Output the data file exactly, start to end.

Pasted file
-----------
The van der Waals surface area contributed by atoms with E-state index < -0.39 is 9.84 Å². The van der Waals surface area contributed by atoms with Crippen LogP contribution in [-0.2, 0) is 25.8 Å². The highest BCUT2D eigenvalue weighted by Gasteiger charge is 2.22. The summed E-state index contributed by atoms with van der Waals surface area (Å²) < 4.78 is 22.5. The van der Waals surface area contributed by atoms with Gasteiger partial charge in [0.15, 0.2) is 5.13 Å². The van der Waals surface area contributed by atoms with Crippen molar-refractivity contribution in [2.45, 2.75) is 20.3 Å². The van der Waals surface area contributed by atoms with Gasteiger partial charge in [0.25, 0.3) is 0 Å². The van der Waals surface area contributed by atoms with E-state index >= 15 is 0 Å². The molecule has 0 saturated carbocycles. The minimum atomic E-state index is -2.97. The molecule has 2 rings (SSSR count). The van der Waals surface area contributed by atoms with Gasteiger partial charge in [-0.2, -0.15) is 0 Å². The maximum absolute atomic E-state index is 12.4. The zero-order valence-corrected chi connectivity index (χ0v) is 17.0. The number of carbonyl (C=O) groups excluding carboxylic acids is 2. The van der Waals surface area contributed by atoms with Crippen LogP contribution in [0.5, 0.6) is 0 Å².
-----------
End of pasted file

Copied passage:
The van der Waals surface area contributed by atoms with E-state index < -0.39 is 9.84 Å². The van der Waals surface area contributed by atoms with Crippen LogP contribution in [-0.2, 0) is 25.8 Å². The highest BCUT2D eigenvalue weighted by Gasteiger charge is 2.22. The summed E-state index contributed by atoms with van der Waals surface area (Å²) < 4.78 is 22.5. The van der Waals surface area contributed by atoms with Gasteiger partial charge in [0.15, 0.2) is 5.13 Å². The van der Waals surface area contributed by atoms with Crippen molar-refractivity contribution in [2.45, 2.75) is 20.3 Å². The van der Waals surface area contributed by atoms with Gasteiger partial charge in [0.25, 0.3) is 0 Å². The van der Waals surface area contributed by atoms with E-state index >= 15 is 0 Å². The molecule has 0 saturated carbocycles. The minimum atomic E-state index is -2.97. The molecule has 2 rings (SSSR count). The van der Waals surface area contributed by atoms with Gasteiger partial charge in [-0.2, -0.15) is 0 Å². The maximum absolute atomic E-state index is 12.4. The zero-order valence-corrected chi connectivity index (χ0v) is 17.0. The number of carbonyl (C=O) groups excluding carboxylic acids is 2. The van der Waals surface area contributed by atoms with Crippen LogP contribution in [0.5, 0.6) is 0 Å².